For applications which only call for the measurement of the depth or height of features, as opposed to their width, a simplification of the system of the present invention can be achieved by eliminating the determination of the magnification. In this case, only the object distance is required.
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|U.S. Classification||348/65, 348/357, 600/167, 356/241.1|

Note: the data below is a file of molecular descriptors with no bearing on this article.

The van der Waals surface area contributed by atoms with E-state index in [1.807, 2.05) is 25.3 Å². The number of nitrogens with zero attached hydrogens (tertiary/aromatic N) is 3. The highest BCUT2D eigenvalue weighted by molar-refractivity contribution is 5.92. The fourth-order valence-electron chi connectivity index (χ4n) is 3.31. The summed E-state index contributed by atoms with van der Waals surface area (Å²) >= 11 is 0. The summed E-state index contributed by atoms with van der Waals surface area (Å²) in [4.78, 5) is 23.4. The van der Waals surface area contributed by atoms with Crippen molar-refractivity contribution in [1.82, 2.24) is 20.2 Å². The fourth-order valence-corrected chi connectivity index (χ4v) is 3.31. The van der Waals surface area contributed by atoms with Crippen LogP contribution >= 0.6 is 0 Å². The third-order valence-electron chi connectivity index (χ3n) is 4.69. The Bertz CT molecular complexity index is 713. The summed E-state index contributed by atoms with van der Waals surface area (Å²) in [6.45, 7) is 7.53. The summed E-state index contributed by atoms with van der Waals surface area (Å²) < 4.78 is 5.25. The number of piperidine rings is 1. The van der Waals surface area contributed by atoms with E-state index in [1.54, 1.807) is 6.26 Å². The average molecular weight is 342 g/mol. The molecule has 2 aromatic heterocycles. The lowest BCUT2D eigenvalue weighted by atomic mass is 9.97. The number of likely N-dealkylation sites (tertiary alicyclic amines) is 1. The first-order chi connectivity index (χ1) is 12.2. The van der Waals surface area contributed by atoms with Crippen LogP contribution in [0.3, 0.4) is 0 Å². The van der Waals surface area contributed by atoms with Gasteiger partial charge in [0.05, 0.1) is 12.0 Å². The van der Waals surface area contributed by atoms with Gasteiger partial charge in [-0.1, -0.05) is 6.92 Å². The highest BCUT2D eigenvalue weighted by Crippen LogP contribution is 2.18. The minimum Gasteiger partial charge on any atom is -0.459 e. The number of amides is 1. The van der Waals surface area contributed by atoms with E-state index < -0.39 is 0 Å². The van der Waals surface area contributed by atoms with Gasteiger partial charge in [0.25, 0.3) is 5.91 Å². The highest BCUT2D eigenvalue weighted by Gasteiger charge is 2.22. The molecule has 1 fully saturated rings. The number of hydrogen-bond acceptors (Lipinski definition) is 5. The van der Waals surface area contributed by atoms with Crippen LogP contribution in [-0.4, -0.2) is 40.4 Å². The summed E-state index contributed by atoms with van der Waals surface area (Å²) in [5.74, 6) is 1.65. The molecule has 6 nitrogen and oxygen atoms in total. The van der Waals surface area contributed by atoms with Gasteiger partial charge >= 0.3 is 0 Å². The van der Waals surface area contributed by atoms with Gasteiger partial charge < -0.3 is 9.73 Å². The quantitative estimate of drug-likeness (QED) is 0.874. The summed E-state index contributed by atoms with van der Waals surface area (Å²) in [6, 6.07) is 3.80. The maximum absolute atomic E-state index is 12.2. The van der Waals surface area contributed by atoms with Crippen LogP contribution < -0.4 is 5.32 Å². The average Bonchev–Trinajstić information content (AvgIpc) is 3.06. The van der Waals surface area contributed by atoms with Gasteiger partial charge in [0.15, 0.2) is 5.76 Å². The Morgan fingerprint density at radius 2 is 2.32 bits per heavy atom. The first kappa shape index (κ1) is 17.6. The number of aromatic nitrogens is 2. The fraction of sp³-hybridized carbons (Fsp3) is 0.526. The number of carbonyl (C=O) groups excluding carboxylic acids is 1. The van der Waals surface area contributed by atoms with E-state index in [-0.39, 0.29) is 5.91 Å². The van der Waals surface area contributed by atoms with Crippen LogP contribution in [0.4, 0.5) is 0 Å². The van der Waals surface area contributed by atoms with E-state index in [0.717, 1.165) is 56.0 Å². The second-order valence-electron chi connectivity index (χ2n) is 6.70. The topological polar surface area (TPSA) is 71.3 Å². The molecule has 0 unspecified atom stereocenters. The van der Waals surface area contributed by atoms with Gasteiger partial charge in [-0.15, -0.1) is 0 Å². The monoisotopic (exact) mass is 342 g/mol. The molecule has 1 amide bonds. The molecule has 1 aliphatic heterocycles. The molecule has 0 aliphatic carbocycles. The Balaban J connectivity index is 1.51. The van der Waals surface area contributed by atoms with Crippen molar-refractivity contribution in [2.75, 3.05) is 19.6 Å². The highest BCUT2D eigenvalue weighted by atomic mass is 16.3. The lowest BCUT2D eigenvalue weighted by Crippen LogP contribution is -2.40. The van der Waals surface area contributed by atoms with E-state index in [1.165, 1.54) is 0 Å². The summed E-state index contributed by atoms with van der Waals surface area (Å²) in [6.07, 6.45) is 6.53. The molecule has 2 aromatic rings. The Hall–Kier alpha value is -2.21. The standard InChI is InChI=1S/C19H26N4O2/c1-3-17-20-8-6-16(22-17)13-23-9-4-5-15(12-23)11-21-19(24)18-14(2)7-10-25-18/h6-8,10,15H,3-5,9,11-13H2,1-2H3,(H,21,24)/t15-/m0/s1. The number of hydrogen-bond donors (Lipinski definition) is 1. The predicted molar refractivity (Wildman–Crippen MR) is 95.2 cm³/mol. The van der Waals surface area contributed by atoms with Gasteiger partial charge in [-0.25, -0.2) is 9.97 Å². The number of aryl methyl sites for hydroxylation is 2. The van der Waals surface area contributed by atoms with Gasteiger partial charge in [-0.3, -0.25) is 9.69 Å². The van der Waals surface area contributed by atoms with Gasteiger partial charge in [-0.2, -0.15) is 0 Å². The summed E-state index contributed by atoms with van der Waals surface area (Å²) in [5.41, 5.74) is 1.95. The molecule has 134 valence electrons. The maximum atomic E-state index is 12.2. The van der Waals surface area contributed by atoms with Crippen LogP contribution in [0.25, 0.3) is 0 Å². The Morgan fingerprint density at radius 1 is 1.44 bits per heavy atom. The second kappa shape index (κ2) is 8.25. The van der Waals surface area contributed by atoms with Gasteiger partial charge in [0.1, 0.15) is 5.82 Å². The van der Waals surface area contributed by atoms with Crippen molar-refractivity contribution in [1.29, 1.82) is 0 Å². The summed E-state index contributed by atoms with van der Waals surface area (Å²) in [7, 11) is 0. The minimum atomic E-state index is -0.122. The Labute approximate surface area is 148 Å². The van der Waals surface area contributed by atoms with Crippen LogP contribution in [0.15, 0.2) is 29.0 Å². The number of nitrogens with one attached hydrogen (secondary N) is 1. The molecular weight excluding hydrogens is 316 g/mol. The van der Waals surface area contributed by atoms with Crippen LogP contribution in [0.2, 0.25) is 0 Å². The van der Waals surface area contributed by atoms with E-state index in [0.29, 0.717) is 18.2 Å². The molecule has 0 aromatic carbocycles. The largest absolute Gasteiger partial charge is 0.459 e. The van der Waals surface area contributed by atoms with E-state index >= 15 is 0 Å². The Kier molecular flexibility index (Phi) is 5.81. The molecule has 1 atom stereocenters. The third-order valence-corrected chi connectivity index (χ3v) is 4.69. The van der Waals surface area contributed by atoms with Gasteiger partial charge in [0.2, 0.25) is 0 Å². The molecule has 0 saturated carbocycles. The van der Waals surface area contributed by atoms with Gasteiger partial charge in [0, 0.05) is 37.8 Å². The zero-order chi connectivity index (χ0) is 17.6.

|International Classification||G01B11/02, A61B5/107|
|Cooperative Classification||G01B11/02, A61B5/1076|
|European Classification||A61B5/107J, G01B11/02|
|Nov 1, 1995||AS||Assignment|
Owner name: OLYMPUS AMERICA, INC., NEW YORK
Free format text: ASSIGNMENT OF ASSIGNORS INTEREST;ASSIGNORS:DIANNA, ANDREAS E.;COSTELLO, JAMES G.;REEL/FRAME:007728/0833;SIGNING DATES FROM 19950913 TO 19951023
|Feb 28, 2002||FPAY||Fee payment|